Dworkin's Game Driver
is a reimplementation from scratch of
With DGD you can create a
server, or pretty much any kind of server, using a simple yet powerful
programming language called
which is similar to
Unlike other servers in the LPmud family, but like most other
DGD has builtin
DGD runs on Windows, MacOS X and many Unix variants. It is small, fast and does not depend on other software. DGD 1.4 was released under the GNU Affero General Public License v3.
Unique features include:
Features unique within the LPMud family:
Lars Pensjö created LPmud, and released the source code under a license that forbade commercial use. Many people contributed to LPmud, and the source code was quickly forked to create CD, MudOS (later FluffOS), Amylaar (later LDmud) and other variants.
The source code for DGD 1.0.a3, a reimplementation from scratch written by Felix A. Croes (aka Dworkin), was first released on 11 August 1993, under a license that permitted commercial use for a fee. Around 1995, some established LPmuds started converting to DGD, notably IgorMUD and PaderMud (later Xyllomer).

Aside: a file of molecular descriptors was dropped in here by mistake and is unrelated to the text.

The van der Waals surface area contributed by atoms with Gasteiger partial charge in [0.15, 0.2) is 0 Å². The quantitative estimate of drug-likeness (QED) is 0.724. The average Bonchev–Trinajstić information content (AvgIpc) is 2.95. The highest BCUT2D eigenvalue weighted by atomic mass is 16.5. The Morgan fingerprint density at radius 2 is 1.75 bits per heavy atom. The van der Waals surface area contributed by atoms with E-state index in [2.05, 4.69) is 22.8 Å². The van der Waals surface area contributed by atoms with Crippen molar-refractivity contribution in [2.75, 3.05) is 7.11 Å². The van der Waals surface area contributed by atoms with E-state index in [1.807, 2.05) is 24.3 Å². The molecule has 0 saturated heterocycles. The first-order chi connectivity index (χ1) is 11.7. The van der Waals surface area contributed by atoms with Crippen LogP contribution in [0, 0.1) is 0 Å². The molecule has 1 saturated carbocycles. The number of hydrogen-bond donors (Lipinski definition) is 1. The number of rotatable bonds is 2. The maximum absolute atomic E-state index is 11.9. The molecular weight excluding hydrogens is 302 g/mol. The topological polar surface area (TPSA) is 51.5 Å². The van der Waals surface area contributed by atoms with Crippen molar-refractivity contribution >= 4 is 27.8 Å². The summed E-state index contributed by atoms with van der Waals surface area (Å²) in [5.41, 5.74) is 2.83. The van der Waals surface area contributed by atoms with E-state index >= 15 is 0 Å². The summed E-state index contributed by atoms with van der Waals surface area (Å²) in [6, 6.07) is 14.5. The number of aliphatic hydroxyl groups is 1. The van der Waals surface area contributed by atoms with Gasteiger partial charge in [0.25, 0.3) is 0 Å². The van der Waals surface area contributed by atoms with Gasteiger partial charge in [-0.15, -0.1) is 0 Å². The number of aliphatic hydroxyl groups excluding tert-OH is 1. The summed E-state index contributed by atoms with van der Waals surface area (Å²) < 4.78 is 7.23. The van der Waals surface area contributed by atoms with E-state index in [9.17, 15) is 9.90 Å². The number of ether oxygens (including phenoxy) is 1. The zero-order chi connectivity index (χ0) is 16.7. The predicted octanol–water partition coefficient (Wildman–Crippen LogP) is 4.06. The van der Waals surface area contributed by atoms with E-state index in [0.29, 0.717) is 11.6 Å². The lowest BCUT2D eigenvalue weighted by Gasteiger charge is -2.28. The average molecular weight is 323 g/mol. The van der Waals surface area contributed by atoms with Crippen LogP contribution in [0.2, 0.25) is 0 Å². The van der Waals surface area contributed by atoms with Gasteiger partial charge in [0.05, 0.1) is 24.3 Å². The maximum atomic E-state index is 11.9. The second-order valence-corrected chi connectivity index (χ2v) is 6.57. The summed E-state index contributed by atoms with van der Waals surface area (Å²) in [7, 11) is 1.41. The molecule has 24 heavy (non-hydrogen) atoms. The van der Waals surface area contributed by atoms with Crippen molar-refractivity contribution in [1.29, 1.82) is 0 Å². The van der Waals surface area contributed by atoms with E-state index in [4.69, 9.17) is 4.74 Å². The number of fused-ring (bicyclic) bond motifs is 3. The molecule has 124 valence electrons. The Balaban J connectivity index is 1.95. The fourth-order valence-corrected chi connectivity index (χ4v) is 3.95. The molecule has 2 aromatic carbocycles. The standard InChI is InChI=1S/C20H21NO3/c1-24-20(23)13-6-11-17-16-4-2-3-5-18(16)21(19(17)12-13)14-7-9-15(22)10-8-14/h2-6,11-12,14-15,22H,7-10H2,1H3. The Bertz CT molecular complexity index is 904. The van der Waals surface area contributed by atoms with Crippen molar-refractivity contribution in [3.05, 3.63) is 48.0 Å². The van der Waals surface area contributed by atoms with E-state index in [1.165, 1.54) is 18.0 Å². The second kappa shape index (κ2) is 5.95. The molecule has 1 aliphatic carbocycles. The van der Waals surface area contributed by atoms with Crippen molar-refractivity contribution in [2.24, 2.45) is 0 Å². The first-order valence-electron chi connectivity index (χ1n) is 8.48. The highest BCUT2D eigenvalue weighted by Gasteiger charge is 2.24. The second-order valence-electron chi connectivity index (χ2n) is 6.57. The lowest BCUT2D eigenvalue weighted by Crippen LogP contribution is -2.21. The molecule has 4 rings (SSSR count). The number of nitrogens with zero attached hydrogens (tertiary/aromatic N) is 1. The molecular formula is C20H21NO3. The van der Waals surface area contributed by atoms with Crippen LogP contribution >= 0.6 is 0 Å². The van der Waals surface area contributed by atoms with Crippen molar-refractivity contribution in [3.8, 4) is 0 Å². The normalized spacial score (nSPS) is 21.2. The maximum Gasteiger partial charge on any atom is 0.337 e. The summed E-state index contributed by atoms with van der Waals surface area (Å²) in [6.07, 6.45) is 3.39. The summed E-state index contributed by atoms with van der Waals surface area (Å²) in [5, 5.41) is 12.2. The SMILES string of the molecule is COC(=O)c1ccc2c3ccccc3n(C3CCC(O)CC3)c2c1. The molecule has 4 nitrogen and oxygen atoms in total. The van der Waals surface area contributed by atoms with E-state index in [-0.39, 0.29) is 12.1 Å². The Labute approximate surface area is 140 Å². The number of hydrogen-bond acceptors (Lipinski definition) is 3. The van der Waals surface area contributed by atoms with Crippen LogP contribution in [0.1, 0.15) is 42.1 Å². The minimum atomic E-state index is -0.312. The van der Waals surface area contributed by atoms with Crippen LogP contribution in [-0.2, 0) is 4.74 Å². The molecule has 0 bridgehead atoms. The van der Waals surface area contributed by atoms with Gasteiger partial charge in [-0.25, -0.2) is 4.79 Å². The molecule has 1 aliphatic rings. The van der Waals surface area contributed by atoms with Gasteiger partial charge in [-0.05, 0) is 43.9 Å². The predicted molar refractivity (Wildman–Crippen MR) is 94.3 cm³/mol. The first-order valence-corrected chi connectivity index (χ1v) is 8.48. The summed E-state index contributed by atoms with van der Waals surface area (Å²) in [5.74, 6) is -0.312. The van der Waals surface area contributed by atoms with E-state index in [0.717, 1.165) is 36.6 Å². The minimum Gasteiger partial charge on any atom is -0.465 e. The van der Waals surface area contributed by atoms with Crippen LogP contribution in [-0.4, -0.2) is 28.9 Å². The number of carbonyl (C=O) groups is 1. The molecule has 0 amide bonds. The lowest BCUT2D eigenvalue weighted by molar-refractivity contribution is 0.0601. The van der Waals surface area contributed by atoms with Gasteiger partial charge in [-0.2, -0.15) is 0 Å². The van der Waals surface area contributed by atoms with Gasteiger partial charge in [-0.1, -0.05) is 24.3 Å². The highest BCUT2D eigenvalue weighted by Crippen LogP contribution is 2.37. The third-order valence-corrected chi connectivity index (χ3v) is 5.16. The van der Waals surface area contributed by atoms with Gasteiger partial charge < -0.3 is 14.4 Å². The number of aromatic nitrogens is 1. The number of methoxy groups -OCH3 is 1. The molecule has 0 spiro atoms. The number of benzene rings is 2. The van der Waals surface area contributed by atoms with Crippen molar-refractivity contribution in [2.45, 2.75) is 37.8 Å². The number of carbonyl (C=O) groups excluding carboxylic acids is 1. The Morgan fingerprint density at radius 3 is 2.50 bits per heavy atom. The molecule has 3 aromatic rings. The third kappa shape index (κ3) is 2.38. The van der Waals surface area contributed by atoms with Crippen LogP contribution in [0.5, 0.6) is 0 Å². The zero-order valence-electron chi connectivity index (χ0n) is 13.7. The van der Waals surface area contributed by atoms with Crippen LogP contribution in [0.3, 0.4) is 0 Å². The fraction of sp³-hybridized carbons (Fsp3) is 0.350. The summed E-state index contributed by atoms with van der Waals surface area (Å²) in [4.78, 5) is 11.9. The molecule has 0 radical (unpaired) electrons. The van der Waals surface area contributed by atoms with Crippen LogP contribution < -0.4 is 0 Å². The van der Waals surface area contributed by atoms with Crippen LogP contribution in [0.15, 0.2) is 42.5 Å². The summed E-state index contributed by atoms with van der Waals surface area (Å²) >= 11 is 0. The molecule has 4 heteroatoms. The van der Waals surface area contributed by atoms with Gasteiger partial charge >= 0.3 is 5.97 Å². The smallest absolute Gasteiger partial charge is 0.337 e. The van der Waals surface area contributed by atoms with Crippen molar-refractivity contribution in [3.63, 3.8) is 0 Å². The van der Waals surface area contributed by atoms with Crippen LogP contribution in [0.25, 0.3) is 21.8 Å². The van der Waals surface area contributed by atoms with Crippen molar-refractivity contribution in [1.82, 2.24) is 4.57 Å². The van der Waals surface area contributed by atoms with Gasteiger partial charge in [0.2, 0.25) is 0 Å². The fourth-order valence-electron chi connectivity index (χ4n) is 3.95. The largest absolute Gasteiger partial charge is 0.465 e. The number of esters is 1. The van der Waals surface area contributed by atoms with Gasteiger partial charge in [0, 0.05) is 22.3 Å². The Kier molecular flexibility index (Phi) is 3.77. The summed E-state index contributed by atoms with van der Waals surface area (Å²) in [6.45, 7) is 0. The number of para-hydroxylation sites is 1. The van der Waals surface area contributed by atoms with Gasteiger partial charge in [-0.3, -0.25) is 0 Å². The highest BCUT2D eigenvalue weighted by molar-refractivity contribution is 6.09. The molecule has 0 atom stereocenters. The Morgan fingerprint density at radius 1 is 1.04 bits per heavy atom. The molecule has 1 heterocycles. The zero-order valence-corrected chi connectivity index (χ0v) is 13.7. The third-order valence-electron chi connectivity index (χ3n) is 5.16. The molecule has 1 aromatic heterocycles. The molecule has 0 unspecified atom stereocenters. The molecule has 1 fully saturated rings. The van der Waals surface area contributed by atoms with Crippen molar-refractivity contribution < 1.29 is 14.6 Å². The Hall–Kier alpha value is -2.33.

On 12 December 1995 (around the time of DGD 1.0.34), the rights to DGD were acquired by BeeHive Internet Technologies, Inc., which sold an exclusive license to ichat, inc. on 9 January 1996 (around the time of DGD 1.0.37). ichat, inc. quickly became the internet's premier web chat provider, using DGD to establish the first Yahoo! chatrooms.
Acuity Corporation was later acquired by Quintus Corporation. On 29 March 2001 (around the time of DGD 1.2.14), the exclusive license was terminated due to the bankruptcy of that company.
On 6 August 2005 (around the time of DGD 1.2.111), the rights to DGD were assigned back to Dworkin B.V., Felix's company. On 3 February 2010, he released DGD 1.4 as open source.
No. Just like
GPL license does not affect source code or compiled object code,
GPL license does not affect the database, and
's GPL license does not affect Windows on a virtual machine.